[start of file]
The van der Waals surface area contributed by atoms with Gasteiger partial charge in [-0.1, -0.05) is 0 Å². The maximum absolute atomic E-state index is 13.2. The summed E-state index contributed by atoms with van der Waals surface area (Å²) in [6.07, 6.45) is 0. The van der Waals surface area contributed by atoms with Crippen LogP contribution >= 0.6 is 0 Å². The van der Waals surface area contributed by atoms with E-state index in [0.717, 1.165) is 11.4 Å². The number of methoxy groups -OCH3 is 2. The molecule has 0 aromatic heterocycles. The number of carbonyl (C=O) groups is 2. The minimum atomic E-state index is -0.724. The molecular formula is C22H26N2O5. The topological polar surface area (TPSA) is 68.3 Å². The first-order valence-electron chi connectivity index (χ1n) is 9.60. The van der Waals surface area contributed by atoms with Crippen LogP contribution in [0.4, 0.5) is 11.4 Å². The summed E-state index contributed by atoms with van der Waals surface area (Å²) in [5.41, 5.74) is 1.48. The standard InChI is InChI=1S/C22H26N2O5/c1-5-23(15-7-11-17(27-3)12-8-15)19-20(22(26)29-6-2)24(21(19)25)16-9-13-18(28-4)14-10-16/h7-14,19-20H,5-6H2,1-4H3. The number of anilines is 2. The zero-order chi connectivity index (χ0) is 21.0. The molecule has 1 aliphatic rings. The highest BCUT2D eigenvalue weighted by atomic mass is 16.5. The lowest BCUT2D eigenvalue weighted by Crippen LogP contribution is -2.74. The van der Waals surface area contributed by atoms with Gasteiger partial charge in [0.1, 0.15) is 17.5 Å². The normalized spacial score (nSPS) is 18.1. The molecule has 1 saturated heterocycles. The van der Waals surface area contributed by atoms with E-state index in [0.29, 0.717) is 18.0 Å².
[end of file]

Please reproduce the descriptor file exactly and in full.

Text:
The van der Waals surface area contributed by atoms with Gasteiger partial charge in [-0.1, -0.05) is 0 Å². The maximum absolute atomic E-state index is 13.2. The summed E-state index contributed by atoms with van der Waals surface area (Å²) in [6.07, 6.45) is 0. The van der Waals surface area contributed by atoms with Crippen LogP contribution >= 0.6 is 0 Å². The van der Waals surface area contributed by atoms with E-state index in [0.717, 1.165) is 11.4 Å². The number of methoxy groups -OCH3 is 2. The molecule has 0 aromatic heterocycles. The number of carbonyl (C=O) groups is 2. The minimum atomic E-state index is -0.724. The molecular formula is C22H26N2O5. The topological polar surface area (TPSA) is 68.3 Å². The first-order valence-electron chi connectivity index (χ1n) is 9.60. The van der Waals surface area contributed by atoms with Crippen LogP contribution in [0.4, 0.5) is 11.4 Å². The summed E-state index contributed by atoms with van der Waals surface area (Å²) in [5.41, 5.74) is 1.48. The standard InChI is InChI=1S/C22H26N2O5/c1-5-23(15-7-11-17(27-3)12-8-15)19-20(22(26)29-6-2)24(21(19)25)16-9-13-18(28-4)14-10-16/h7-14,19-20H,5-6H2,1-4H3. The number of anilines is 2. The zero-order chi connectivity index (χ0) is 21.0. The molecule has 1 aliphatic rings. The highest BCUT2D eigenvalue weighted by atomic mass is 16.5. The lowest BCUT2D eigenvalue weighted by Crippen LogP contribution is -2.74. The van der Waals surface area contributed by atoms with Gasteiger partial charge in [0.1, 0.15) is 17.5 Å². The normalized spacial score (nSPS) is 18.1. The molecule has 1 saturated heterocycles. The van der Waals surface area contributed by atoms with E-state index in [0.29, 0.717) is 18.0 Å².